[rust-dev] C++ to Rust - Is that about right?
thesaint1987 at googlemail.com
Mon Jul 14 22:08:35 PDT 2014
> pick up the general style just by reading "generic" material. Whether
> they'll be sold on it is another question...
Well that's the point ;). They will often not be sold because the
initial time you need to invest to understand and appreciate rusts
"novel" choices will be too high. Just think about most people are
working 40 hours a week and they don't have much spare-time (doh it
was nice to be a student xD)... They won't spend a few weekends to
find out themselfes if rust is a good bet (except they really want to,
like me ;) ).
There is basically a need for taking up all those tons of C++, etc
programmers and show them why this novel design is a lot better than
what they were doing for decades maybe even...
For me, right now the primary point of sale are traits and impl which
for me at the moment classify under "C# extension classes" which don't
exist :D. But the concept seems really close. Instead of adding
methods to types you don't own, you are adding interfaces and
implementations, which is really awesome and something that needs to
be done in so many cases. In C# we then endup using extension methods
or worse Ad-hoc interfaces, creating instanciations of interfaces at
runtime that dynamically cast any class into any interface as long as
the class provides those methods...
But rust also has made other great design choices, interesting ones
too. But mostly I think it's a revolutionary approach to C++ (which is
why such tutorials are so important), while D was more just an
evolution. Just the type system really needs more in-depth
"conversion" tutorials that help people make the transition. The rest
is pretty natural, like tasks, no exceptions, memory safety, green
threads, etc... I don't need tutorials there to tell me how much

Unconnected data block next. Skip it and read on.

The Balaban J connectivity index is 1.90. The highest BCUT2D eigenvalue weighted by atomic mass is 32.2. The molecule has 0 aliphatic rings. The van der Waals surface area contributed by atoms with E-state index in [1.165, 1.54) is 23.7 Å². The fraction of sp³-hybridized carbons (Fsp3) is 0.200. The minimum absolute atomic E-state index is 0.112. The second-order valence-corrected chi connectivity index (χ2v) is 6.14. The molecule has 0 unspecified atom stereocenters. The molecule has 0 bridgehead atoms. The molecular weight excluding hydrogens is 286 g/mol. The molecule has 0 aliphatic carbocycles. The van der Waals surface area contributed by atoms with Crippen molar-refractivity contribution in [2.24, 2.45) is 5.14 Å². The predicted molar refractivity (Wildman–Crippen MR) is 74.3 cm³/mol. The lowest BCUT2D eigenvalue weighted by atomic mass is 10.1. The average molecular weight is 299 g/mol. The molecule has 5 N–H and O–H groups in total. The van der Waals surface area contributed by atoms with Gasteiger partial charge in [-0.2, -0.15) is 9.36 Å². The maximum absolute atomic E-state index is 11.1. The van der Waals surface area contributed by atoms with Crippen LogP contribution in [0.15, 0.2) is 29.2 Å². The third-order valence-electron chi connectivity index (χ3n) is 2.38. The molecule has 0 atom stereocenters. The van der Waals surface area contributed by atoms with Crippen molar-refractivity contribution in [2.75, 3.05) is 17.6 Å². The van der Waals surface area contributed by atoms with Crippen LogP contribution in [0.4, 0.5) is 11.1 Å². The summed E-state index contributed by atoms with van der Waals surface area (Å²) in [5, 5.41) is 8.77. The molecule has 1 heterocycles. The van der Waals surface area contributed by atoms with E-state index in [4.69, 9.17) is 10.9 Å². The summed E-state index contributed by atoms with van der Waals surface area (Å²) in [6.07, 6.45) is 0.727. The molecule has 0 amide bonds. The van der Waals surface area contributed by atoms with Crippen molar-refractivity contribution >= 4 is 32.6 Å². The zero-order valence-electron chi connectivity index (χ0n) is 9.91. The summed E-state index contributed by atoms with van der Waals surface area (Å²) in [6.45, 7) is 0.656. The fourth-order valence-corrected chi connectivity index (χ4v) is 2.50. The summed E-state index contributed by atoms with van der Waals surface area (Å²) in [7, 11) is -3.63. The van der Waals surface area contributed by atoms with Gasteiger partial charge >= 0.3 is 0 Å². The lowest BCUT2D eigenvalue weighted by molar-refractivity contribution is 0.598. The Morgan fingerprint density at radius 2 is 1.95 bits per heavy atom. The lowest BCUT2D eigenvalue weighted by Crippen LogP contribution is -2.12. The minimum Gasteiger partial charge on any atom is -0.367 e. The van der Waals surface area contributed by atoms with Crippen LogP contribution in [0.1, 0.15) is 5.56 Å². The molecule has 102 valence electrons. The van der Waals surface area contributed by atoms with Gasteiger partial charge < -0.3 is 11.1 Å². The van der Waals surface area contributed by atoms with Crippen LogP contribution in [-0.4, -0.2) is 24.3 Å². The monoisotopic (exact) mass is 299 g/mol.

better it is ;).
> This has nothing to do with pointers/references and everything to do
Yes I meant that I return a Box<> ;). That wasn't really thought
through. Just came into my mind at that moment, like
> For example, if MyClass implements a serialization trait that the web
> framework uses internally, then none of my code needs that trait or
Hmm yeah that makes sense of course. I think I just have to read more
rust code and try to figure out better ways of doing the above example
and making it more rusty ;).
> existing conventions) exception of C++. To re-export, just "pub use"
> it: http://doc.rust-lang.org/tutorial.html#reexporting-names
Huh... Hmm yeah reading public code doesn't mean you see all the
details, even if they are right in front of you ;). I think rust can
be read quite well so far and if I compare the compiler code and also
the standard library with C++ then it is just a sign of how good rust
really is, because never in my life so far I could just "look" at a
compiler's source and say "Hey that totally makes sense"... With rustc
you can really see what the code is doing inside the compiler. I can't
particalrly say that about Mono C# (which I wrote a backend for) or
Clang, for which I also wrote plugins etc...
> Auron recently started an effort in that general direction, though
> concerning many many topics beside file organization take precedence:
Thanks, I will definitely have a look!
> have one file per class. The boundaries of a module are a balance
> between small files, keeping tightly related code together (this can
> mean up to tens of small classes per module), and exposing a
Well, the problem is bad atm because rust doesn't have any sort of IDE
as C++, Java or C# have. Without all the search & navigation features
it is really annoying to navigate large files. Also this is more of a
personal preference I guess. I generally find smaller files easier to
grasp and it is also psychologically helpful, because you are not
drowned in code when you want to understand the file ;). Also I don't
think that tighly related code should be in the same file for the
reason of being related. I don't defend Java's "single class per file"
either becuase in practice it can be really annoying at times and
create a flood of tiny files, which is probably as bad as having large
monolythic files. If you have 10 classes that are really tighly
related it often means you might have "made" them too tightly coupled
and they could be more decoupled ;). When you force yourself into
small files and small classes combined with extensive Unittests,
decoupling comes pretty natural. But I don't want to discuss that
either, since it's not rust specific but rather philosophic.
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